Lastly, I asked whether all the European members of the Alliance, in the interests of their own defence industrial development, could agree on the need to devise practical means of rationalisation, on co-ordinating their policy on the extent of European procurement, and on the extent to which they should buy American. The past point is particularly important.
I accept that the strength of the Alliance depends in large measure on American equipment and technology, and it clearly makes neither military nor economic sense for the Europeans to cut themselves off from these. We in Europe have neither the financial nor the technological resources to be completely self-sufficient. There will always be cases in which it will be sensible to adopt United States designs either by direct purchase or by manufacture under licence. But on the other hand, we must convince the United States that healthy European defence industries are essential if the European members of the Alliance are to play their proper part within it. I expressed the hope that it could be recognised that there must be types of equipment where all the Allies, including the Americans, need to buy European. I hope, therefore, that we shall see the United States buying more European equipment.
These are questions that we shall be pursuing in the Eurogroup and in further Alliance-wide discussions. So much then for my report on Europe and NATO.
You will remember that when I last spoke to the House I gave a pledge that the morale and well-being of the Services would be my prime concern. I announced then the immediate introduction of a range of measures designed to improve the lot of those serving in Northern Ireland. My right hon. Friend the Prime Minister subsequently announced the Government's decisions on the Report of the Armed Forces Pay Review Body.
In reaching these decisions we had to take into account the constraints of the Pay Code, but we felt able to go a little further in some respects. A particular feature, and one that I know was widely accepted by the whole House, was the introduction of an extra special payment of £3·50 per week for those serving in Northern Ireland. This was in addition to the increase in the "X"-factor, which is designed to take account of the balance of advantages and disadvantages in Service compared with civilian life, from 5 per cent. to 10 per cent. for men and from 1 per cent. to 5 per cent. for women, who, incidentally, will receive equal pay with men next year.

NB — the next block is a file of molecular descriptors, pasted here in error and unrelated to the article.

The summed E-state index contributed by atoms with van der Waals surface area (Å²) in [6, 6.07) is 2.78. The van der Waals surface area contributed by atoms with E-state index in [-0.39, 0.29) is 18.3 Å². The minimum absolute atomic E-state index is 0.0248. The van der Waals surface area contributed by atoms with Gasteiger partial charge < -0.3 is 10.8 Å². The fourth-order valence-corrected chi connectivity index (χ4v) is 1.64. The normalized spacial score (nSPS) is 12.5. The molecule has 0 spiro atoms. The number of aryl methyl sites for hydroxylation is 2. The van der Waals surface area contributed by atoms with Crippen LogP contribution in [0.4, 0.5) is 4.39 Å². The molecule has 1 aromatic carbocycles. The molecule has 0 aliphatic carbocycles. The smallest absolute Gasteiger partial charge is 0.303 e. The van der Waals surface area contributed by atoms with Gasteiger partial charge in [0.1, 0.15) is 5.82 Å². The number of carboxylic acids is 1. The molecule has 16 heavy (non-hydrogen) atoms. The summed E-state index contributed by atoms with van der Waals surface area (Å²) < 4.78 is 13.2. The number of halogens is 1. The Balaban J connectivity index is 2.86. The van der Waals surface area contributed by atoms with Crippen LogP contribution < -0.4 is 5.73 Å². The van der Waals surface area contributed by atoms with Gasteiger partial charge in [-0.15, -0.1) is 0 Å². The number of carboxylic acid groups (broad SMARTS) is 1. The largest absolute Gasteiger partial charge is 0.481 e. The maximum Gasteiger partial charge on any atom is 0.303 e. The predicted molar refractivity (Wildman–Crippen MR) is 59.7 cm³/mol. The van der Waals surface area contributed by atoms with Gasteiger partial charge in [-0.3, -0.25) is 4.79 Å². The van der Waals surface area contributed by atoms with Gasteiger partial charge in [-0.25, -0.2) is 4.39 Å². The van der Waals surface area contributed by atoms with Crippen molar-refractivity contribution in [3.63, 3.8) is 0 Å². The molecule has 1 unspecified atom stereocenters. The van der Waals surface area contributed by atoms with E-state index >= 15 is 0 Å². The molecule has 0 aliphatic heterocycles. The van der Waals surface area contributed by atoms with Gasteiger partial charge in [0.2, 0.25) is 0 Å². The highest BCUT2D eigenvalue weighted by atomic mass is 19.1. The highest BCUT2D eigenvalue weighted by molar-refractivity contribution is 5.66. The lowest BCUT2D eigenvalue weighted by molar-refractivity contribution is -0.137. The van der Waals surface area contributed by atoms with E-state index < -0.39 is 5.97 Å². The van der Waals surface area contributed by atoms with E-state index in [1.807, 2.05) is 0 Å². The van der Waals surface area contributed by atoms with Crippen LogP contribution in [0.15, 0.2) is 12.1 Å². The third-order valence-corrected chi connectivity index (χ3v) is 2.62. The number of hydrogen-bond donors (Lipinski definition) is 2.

This, taken together with the earlier package of improvements, demonstrates very clearly the Government's concern for those who are performing such a crucial task—the vast majority separated from their wives and families and living and working, uncomplainingly, in arduous and uncomfortable conditions. We shall continue to do all we can.
The right hon. Gentleman asked about thresholds. Yes, all ranks will be eligible for the threshold payments as well. I hope that the new rates of pay will help to boost recruitment into the three Services. We have made no secret of the fact that recruiting has recently not been as good as we should have liked, but the House will be glad to learn that there are signs that Service recruiting is beginning to pick up again. This is encouraging and I am hopeful that the trend will be sustained.
Since our last debate the Services have continued to acquit themselves with the greatest credit in the difficult circumstances of Northern Ireland. All of us are in some danger of forgetting just how difficult these circumstances are and what conditions our troops in Northern Ireland have to face. The bombings and the shootings, by their very repetition, tend to have a diminishing impact on the people of this country. Events that used to attract banner headlines and to be given lead coverage on the television screen are now treated as run-of-the-mill, as part of the normal way of life. It is quite unacceptable that this level of violence should persist in a part of the United Kingdom, and I once again emphasise that our Armed Forces will continue to play their part in striving to maintain law and order in the Province so long as their presence is required.